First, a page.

“Where governments refuse to act people must, with whatever peaceful means are at their disposal. For me this means declaring an intention to stand in solidarity, not only with the people of Palestine but also with the many thousands of Israelis who disagree with their government‘s policies, by joining the campaign of Boycott, Divestment, and Sanctions against Israel.” – Roger Waters 
With this simple yet compelling logic and exceptional sense of moral responsibility to end complicity in the commission of injustice, Roger Waters announced on the pages of The Guardian his endorsement of the Palestinian-led, global BDS movement. His move has effectively ushered in a new phase in the spread of BDS to millions across the world who had not previously heard of the budding rights-based movement.
In the same statement, Waters issued a plea to his “colleagues in the music industry, and also to artists in other disciplines” to join the cultural boycott of Israel, in particular, comparing Israel’s system of oppression of the Palestinian people to South Africa’s apartheid regime and recalling how artists boycotted the latter and its infamous Sun City resort as a matter of moral duty.
Roger Waters is certainly not the first nor the only prominent cultural figure to call for a cultural boycott of Israel. World renowned and bestselling authors, including John Berger, Alice Walker, Naomi Klein, Henning Mankell, and Iain Banks; prize-winning filmmakers, including Ken Loach, Mike Leigh, the Yes Men, and John Greyson; violinist Nigel Kennedy and classical guitarist John Williams; the Irish artists union, Aosdana; and Belgian dance sensations Anne Teresa De Keersmaeker and Alain Platel were all among many famous cultural figures around the world that have all endorsed one form or another of the Israel boycott in the cultural sphere. Hundreds of artists in Montreal, Canada, Ireland, South Africa and India have also formed artists-against-Israeli-apartheid type groups that have played a critical role in spreading the cultural boycott into the mainstream.
Yet, Waters’s endorsement of BDS carries special significance, given the combination of his eminence in the rock music world where he enjoys a mass base of millions of fans, his inspiring courage in going all the way in advocating BDS, and his unwavering commitment to speak truth to power in defending equal human rights for all humans.
Towards the end of March of this year, for instance, Roger Waters surprised leading international media outlets and millions around the world when he announced at a press conference in Brazil a ground-breaking social forum for Palestine to be held in Porto Alegre later this year. With his typical modesty and charm, he stated:
“I am honored to have been asked by the Palestinian BDS National Committee, to announce an initiative, to hold the World Social Forum Free Palestine in Porto Alegre, Brazil in November of this year, in cooperation with the Brazilian social movement and international civil society networks.”
But he did not stop at that. He explained exactly why he considers himself part of the global BDS movement saying:
“We will continue our call for an end to the Israeli occupation of Palestinian land, for the tearing down of The Walls of colonization and apartheid, for the creation of a Palestinian state with its capital in Jerusalem, for the granting of full and equal rights to the Arab-Palestinian citizens of Israel and for promoting the rights of Palestinian refugees to return to their homes as required by the Geneva convention, as stipulated in UN resolution 194, in 1949 and as restated by the International Court of Justice on the 9th of July 2004.”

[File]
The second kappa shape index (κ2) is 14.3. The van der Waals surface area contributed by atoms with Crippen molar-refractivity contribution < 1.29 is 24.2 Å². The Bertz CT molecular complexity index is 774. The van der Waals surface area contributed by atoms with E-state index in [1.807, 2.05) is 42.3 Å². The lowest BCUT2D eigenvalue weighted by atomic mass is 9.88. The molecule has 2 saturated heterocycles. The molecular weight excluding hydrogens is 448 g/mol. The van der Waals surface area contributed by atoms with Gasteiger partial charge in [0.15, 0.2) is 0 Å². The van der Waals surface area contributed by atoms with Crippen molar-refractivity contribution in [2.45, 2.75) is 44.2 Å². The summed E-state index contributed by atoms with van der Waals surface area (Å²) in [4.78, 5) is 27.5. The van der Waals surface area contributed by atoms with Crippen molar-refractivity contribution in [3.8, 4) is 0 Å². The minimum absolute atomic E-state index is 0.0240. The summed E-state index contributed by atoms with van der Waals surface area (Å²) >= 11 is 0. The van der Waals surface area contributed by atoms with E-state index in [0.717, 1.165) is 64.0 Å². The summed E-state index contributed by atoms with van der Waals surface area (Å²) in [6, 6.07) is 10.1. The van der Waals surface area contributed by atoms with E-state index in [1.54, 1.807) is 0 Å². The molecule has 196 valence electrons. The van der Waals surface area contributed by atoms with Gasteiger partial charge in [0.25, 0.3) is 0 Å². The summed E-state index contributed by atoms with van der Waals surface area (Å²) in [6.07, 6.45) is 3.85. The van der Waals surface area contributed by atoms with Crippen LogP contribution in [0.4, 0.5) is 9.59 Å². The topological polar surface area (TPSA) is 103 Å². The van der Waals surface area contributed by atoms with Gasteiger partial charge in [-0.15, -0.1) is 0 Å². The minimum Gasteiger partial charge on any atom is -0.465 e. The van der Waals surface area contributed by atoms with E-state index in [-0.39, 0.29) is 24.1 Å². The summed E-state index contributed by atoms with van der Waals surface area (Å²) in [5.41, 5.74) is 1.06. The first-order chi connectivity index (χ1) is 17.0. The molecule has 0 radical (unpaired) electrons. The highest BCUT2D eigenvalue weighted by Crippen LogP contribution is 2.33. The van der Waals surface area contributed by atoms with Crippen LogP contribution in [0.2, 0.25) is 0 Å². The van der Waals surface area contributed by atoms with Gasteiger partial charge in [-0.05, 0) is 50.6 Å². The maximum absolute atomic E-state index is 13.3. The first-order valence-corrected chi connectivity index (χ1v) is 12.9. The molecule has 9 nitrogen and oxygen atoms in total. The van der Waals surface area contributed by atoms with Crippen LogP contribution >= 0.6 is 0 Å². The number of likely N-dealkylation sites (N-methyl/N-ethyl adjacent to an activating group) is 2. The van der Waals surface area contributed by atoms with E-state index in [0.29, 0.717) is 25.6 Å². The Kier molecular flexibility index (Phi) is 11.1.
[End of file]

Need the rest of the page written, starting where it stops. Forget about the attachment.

This level of political awareness and unwavering commitment to Palestinian rights – both extremely rare among stars of the stature of Waters – were born out of Waters’s history of advocating human rights around the world and his unique experience with the question of Palestine, first through his father’s eyes and later through his own. “My conviction is born in the idea that all people deserve basic human rights,” he reminds us. When he visited occupied Jerusalem and Bethlehem in 2006 he wrote: “Nothing could have prepared me for what I saw that day,” adding :
“In my view, the abhorrent and draconian control that Israel wields over the besieged Palestinians in Gaza and the Palestinians in the occupied West Bank (including East Jerusalem), coupled with its denial of the rights of refugees to return to their homes in Israel, demands that fair-minded people around the world support the Palestinians in their civil, nonviolent resistance.”
And when human rights activists, advocating for divestment of the Presbyterian Church USA from corporations that profit from Israel’s occupation, asked for Roger Waters’s support during his most recent US concert tour, he did not hesitate, despite the potential damage that a pro-BDS position may cause given the bullying and intimidation tactics adopted by Israel lobby groups. He wrote a moving opinion column in the Pittsburgh Post-Gazette where he stated in crystal clear language his support for the Presbyterian divestment drive :
“I applaud the Presbyterian initiative. In fact, I support the more wide-ranging BDS campaign of boycott, divestment and sanctions against Israel and have called on my fellow musicians to follow suit, just as we did in opposition to apartheid South Africa.”
Roger Waters has set an example in moral responsibility and in redefining the role of artists, especially illustrious ones, in using their unique access to the world stage to stand up for rights, for justice and against all oppression. For this and everything else that Waters has stood for, he has won the hearts and deep appreciation of Palestinians and people of conscience everywhere.